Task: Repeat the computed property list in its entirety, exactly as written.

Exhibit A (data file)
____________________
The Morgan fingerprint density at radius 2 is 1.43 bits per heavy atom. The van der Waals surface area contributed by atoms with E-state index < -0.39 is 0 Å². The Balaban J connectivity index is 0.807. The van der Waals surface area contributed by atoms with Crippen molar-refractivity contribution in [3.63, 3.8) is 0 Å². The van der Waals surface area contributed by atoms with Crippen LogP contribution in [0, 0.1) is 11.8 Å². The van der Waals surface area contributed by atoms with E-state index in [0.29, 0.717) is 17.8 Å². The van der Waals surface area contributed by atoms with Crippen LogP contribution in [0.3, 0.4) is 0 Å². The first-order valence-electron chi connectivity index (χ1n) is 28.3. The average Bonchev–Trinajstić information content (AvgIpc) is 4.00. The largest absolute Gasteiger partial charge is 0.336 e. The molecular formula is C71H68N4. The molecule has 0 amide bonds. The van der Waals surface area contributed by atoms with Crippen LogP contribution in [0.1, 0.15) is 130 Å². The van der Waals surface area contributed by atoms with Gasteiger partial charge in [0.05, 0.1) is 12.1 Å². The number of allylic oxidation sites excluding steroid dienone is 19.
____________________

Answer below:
The Morgan fingerprint density at radius 2 is 1.43 bits per heavy atom. The van der Waals surface area contributed by atoms with E-state index < -0.39 is 0 Å². The Balaban J connectivity index is 0.807. The van der Waals surface area contributed by atoms with Crippen molar-refractivity contribution in [3.63, 3.8) is 0 Å². The van der Waals surface area contributed by atoms with Crippen LogP contribution in [0, 0.1) is 11.8 Å². The van der Waals surface area contributed by atoms with E-state index in [0.29, 0.717) is 17.8 Å². The van der Waals surface area contributed by atoms with Crippen LogP contribution in [0.3, 0.4) is 0 Å². The first-order valence-electron chi connectivity index (χ1n) is 28.3. The average Bonchev–Trinajstić information content (AvgIpc) is 4.00. The largest absolute Gasteiger partial charge is 0.336 e. The molecular formula is C71H68N4. The molecule has 0 amide bonds. The van der Waals surface area contributed by atoms with Crippen LogP contribution in [0.1, 0.15) is 130 Å². The van der Waals surface area contributed by atoms with Gasteiger partial charge in [0.05, 0.1) is 12.1 Å². The number of allylic oxidation sites excluding steroid dienone is 19.